— Nacido en Granada, ciudad en la que se forma, en el taller de su padre Miguel Cano, y donde se convierte en la máxima figura de la escuela andaluza. Hombre de amplia cultura, más cercano al mundo renacentista, utópico y soñador, de fuerte carácter, luchó por conciliar la realidad con lo ideal. Llevó una vida agitada, y sufrió tortura y cárcel. En 1615 se establece en Sevilla, junto a su padre, y en ella desarrolla su vocación de pintor; estudió en el taller de Pacheco desde 1616 a 1621, al tiempo que está realizando su aprendizaje Diego Velázquez, en el mismo taller, con quien traba una amistad duradera y con quien se reencuentra más tarde en Madrid. En este momento también conoce a Martínez.
— Born in Granada, he moved to Seville in 1614. He learned painting from. Forced to leave Seville in 1637 because of a duel with the painter Llano y Valdés, he fled to Madrid and obtained the favor of the court. His activities as court painter ended in 1644, when, suspected of the murder of his wife (of which a servant was probably guilty), he escaped to Valencia. He then returned to King Philip IV and successfully solicited a position as canon in the cathedral in Granada in 1652, but he was expelled for misbehavior in 1656. Returning to Madrid, he took holy orders and was appointed chief architect of the Granada cathedral, a position he held until his death. Cano painted extensively in Sevilla, Madrid, and Granada. The Sevilla paintings, among them Via Crucis and St. Francis Borgia, are influenced by Zurbarán, monumental and bold, with strong emphasis on darkness. The Madrid paintings, including St. Isidore's Miracle of the Well (1646), are more impressionistic, foreshadowing the work of Diego Velázquez [1599–1660]. Finally, the last paintings, from his stay in Granada, especially the Mysteries of the Virgin in the Cathedral, are harmonious, with a classic balance and symmetry.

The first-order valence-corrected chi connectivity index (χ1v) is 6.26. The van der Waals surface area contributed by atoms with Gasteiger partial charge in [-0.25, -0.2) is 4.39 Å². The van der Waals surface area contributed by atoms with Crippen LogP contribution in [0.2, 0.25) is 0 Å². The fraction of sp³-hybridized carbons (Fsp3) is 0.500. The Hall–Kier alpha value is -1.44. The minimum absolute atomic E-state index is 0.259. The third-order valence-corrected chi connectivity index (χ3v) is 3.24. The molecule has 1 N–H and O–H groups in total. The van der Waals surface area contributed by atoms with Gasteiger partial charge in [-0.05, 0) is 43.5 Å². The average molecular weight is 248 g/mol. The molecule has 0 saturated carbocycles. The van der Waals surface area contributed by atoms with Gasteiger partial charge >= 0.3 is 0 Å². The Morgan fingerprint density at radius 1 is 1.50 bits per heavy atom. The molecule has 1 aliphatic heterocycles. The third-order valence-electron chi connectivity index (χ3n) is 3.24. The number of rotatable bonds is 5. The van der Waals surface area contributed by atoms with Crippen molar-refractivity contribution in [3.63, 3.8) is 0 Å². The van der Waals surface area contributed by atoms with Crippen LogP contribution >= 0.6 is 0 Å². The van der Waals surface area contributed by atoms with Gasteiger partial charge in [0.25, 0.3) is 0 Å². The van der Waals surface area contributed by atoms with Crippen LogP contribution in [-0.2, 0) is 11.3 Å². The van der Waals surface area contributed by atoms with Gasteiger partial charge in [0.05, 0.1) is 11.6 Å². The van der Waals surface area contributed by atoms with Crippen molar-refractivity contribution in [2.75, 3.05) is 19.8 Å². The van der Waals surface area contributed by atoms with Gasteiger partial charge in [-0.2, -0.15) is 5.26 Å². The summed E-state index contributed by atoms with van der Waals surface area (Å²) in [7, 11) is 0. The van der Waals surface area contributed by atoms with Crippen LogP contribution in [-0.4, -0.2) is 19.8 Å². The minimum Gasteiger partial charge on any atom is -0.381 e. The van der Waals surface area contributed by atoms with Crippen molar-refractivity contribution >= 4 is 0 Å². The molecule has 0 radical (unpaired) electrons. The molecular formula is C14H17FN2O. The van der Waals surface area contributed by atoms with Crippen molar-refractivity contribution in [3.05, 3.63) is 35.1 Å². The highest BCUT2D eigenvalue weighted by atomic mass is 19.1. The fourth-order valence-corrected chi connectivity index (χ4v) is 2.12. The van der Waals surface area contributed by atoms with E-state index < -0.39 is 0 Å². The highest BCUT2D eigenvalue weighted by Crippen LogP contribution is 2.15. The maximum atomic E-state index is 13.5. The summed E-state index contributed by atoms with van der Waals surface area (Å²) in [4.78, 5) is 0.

— Saint John the Evangelist on Patmos (1645, 218x153cm; 2233x1576pix, 263kb)
— San Francisco de Borja (1624, 189x123cm; 1350x860pix, 339kb) _ The pseudonymous Allon Zocanoé has transformed this into a series of abstractions accessible by clicks of the mouse from any of them, for example the symmetrical
_ Debor Robed (2008; 1100x1556pix, 686kb) or the asymmetrical
_ Fran Sang (2008; 1100x1556pix, 650kb)
— Ideal portrait of a Spanish king (1643, 165x125cm; 2644x2024pix, 493kb)
— The Vision of Saint John (1635; 1000x523pix, 108kb)
— Saint John the Evangelist with the Poisoned Cup (89kb)
— Saint Bernard and the Virgin (800x564pix, 114kb) _ A statue of the Virgin Mary is miraculously squirting her milk into the mouth of Saint Bernard, who was praying for her intercession in getting him cured of an infection (according to a legend). Milk was a much-used image to suggest the eternal spiritual nourishment flowing from the Church.
— Saint James the Major (58kb)
— The Dead Christ Supported by an Angel (1652; 58kb)
— The Dead Christ Supported by an Angel (1649, 178x121cm)
—The Miracle at the Well (1647, 216x149cm)
— Eve (1666)
— Immaculate Conception (1648)
— Saint John the Evangelist on Patmos (1648, 218x153cm)
— Descent into Limbo (1640; 860x611pix, 92kb) _ From 1640 on, Cano's technique became increasingly pictorial, that is to say, increasingly Baroque, acquiring some of the subtleties he had previously ignored. Perhaps his most important painting is the Descent into Limbo, a strange, rather illustrative composition, anecdotal in the movement imparted to the figures, but including one of the rare, and one of the most beautiful female nudes in Spanish art..
— Mary (1648, 49x43cm _ ZOOM to 1835x1576pix, 251kb) _ Probably a fragment of a larger painting. There are two somewhat similar representations of Mary by Cano, both are darker than this intimate picture painted with devotion.
— Noli me Tangere (1640, 142x110cm) _ Cano was a painter, sculptor and architect and worked for varying periods in nearly every large town in Spain — Madrid, Seville, Valencia and Toledo. His oeuvre is very rich, though more restricted in range than that of Velázquez or Murillo, for he painted almost exclusively religious subjects, keeping strictly to the accepted ecclesiastical tradition. Cano never went to Italy but was strongly influenced by the Italian masterpieces in the Spanish royal collection. The composition of Noli me Tangere owes much to the inspiration of Correggio's 1525 painting of the same subject, which was in Madrid at that time, and the coloring shows the influence of Venetian masters, especially Titian.